Pharmacy executive in deadly US meningitis outbreak gets stiffer, 14.5-year prison term
A founder of a Massachusetts compounding pharmacy whose mold-tainted drugs sparked a deadly US fungal meningitis outbreak in 2012 was re-sentenced on Wednesday (Jul 7) to 14.5 years in prison after a federal appeals court overturned his earlier 9-year term.
BOSTON: A founder of a Massachusetts compounding pharmacy whose mold-tainted drugs sparked a deadly US fungal meningitis outbreak in 2012 was re-sentenced on Wednesday (Jul 7) to 14.5 years in prison after a federal appeals court overturned his earlier 9-year term.
US District Judge Richard Stearns in Boston said the appellate court at least implicitly deemed as too light the original sentence for Barry Cadden, the co-founder and former president of the now-defunct New England Compounding Center (NECC).
"I do not personally agree, but so it is with many of the things I'm required to do as a judge," he said.
Assistant US Attorney Amanda Strachan said the prior sentence minimised Cadden's conduct, which "grievously harmed" his victims.
She sought half the 35 years that prosecutors originally sought for Cadden, a stiff term that defence lawyer Bruce Singal said was too high for a fraud offence.
Stearns also ordered Cadden, 54, to pay US$82 million in restitution to his victims and forfeit US$1.4 million to the government.
Prosecutors had sought 17.5 years for Cadden after successfully appealing Stearns' initial decision to sentence Cadden and Glenn Chin, NECC's supervisory pharmacist, to nine and eight years in custody, respectively.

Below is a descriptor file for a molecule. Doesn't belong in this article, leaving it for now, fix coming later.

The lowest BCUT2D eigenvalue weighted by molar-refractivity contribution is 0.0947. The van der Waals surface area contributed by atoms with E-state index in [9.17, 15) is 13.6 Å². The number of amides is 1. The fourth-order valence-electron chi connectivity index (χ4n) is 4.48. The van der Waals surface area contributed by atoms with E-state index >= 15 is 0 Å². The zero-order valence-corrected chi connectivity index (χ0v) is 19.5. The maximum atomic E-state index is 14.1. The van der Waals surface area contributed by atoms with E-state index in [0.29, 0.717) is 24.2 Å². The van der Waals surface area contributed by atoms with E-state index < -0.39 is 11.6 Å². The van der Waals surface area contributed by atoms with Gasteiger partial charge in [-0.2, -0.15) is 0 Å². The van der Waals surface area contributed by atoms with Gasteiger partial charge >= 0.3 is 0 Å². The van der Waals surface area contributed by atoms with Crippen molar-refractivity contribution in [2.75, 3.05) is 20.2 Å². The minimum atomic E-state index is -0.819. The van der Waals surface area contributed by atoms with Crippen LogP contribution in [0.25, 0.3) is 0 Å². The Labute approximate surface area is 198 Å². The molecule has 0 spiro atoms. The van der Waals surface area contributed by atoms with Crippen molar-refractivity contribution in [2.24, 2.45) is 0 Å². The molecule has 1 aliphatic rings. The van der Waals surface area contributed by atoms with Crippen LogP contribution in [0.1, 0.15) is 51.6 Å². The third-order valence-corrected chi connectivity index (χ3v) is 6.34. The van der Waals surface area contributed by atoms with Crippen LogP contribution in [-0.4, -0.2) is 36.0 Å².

Both men were separately convicted in 2017 of racketeering and fraud over misrepresentations to NECC customers about its drugs, but were cleared of second-degree murder charges related to 25 patients' deaths.
Prosecutors said those deaths stemmed from a fungal meningitis outbreak traced back to mold-tainted steroids that Framingham, Massachusetts-based NECC produced in filthy and unsafe conditions and sold to hospitals and clinics nationally.
The outbreak sickened 793 patients, more than 100 of whom have died, prosecutors said.
A federal appeals court last year concluded Stearns in determining the original sentences wrongly concluded that only the hospitals that bought NECC's drugs counted as victims and not any patients injected with its contaminated medications.
Stearns will re-sentence Chin on Thursday. Cadden and Chin are in custody awaiting trial on separate second-degree murder charges in Michigan, which was hit hard by the outbreak.